The root protection area
The root protection area is the minimum area around a tree that it is considered is necessary to protect its root system from damage such as construction or compaction.
Arborists calculate it either by a formula or by drawing it manually.
How is a root protection area calculated?
Under the British Standard BS5837 for each tree, the arborist calculates the RPA by multiplying the diameter breast height ( DBH ) of the tree in meters by 12. A simple circle is then drawn around the centre point of the trunk to this distance. A maximum RPA of a radius of 15m is assumed. There are more complex rules for calculating trees with multiple stems.
The arborist can hence provide a simple diagram of the root protection areas for trees, which is easy to calculate and understand.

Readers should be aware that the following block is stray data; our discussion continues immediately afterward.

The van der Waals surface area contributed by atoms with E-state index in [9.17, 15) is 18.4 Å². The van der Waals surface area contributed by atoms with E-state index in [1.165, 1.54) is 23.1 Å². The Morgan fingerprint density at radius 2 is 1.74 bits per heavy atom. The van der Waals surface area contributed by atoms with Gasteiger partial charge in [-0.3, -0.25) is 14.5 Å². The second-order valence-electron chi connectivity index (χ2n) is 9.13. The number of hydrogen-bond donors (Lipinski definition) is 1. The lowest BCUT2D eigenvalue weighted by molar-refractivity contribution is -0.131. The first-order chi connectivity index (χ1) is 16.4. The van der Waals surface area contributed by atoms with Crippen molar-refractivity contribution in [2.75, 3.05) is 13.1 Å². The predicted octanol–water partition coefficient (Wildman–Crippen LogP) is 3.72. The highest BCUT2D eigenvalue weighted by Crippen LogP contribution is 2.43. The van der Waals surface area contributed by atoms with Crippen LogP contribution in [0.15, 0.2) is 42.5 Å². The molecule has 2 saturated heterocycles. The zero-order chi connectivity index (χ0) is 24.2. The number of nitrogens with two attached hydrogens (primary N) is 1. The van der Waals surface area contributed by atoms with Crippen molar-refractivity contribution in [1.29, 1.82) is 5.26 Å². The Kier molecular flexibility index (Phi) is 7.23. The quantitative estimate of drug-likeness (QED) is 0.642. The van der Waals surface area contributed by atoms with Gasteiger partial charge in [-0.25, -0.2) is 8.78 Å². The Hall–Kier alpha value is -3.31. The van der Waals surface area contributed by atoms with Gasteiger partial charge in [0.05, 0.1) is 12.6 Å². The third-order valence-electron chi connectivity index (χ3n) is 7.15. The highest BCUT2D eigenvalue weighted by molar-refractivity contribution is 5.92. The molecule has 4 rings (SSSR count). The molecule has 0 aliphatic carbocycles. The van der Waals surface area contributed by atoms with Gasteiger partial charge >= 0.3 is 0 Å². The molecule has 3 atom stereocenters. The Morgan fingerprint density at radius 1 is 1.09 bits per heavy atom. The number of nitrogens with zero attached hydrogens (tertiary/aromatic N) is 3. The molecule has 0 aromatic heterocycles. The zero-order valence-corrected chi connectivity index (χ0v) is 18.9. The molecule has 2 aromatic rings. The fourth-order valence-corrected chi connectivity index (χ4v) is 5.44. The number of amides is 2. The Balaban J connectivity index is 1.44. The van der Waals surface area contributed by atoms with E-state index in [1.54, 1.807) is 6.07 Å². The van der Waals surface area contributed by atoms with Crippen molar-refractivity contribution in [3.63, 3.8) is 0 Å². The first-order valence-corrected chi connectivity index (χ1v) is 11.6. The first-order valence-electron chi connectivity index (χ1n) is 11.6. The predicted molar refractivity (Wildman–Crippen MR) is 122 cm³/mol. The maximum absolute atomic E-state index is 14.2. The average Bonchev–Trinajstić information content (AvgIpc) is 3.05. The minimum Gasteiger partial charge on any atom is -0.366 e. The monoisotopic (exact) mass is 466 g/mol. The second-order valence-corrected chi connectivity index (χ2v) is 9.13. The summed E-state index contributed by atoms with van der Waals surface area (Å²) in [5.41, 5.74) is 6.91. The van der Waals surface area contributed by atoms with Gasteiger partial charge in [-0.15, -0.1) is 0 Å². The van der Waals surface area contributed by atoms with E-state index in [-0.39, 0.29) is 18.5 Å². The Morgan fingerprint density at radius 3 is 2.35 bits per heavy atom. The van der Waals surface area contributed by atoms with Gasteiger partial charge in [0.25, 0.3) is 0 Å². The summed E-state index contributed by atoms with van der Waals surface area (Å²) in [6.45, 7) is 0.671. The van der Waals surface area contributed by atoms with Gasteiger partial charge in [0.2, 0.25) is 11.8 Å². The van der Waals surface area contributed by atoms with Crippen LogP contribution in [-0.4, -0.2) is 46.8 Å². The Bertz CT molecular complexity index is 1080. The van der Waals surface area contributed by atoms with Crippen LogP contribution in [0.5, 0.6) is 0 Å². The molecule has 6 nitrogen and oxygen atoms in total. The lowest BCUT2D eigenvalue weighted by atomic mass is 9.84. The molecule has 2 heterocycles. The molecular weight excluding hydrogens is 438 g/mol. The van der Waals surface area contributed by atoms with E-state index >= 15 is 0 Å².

How is a root protection area estimated manually ?
Although root protection areas are drawn simplistically as a circle, often in practice they are asymetrical or even irregular shapes.
Drawing a root protection area manually is more complicated than the formula approach and requires input from an experienced arborist. The estimation may also often involve further ground investigations. This might include digging of small test pits to look for roots or other specialist equipment. The arborist will allow for the factors like :
- hard surfaces,
- previous trenching works,
- water sources,
- soil conditions
- and the ecology of the tree.
Accurate manual drawing of root protection areas is particularly important on resticted sites or for large trees and important specimens.
How is a root protection area used ?
Architects and planners can use root protection area in site design for buildings and roads, but service trenches as well. The arborist will use it later for a detailed Arboricultural Method Statement to show how to protect tree roots in constuction.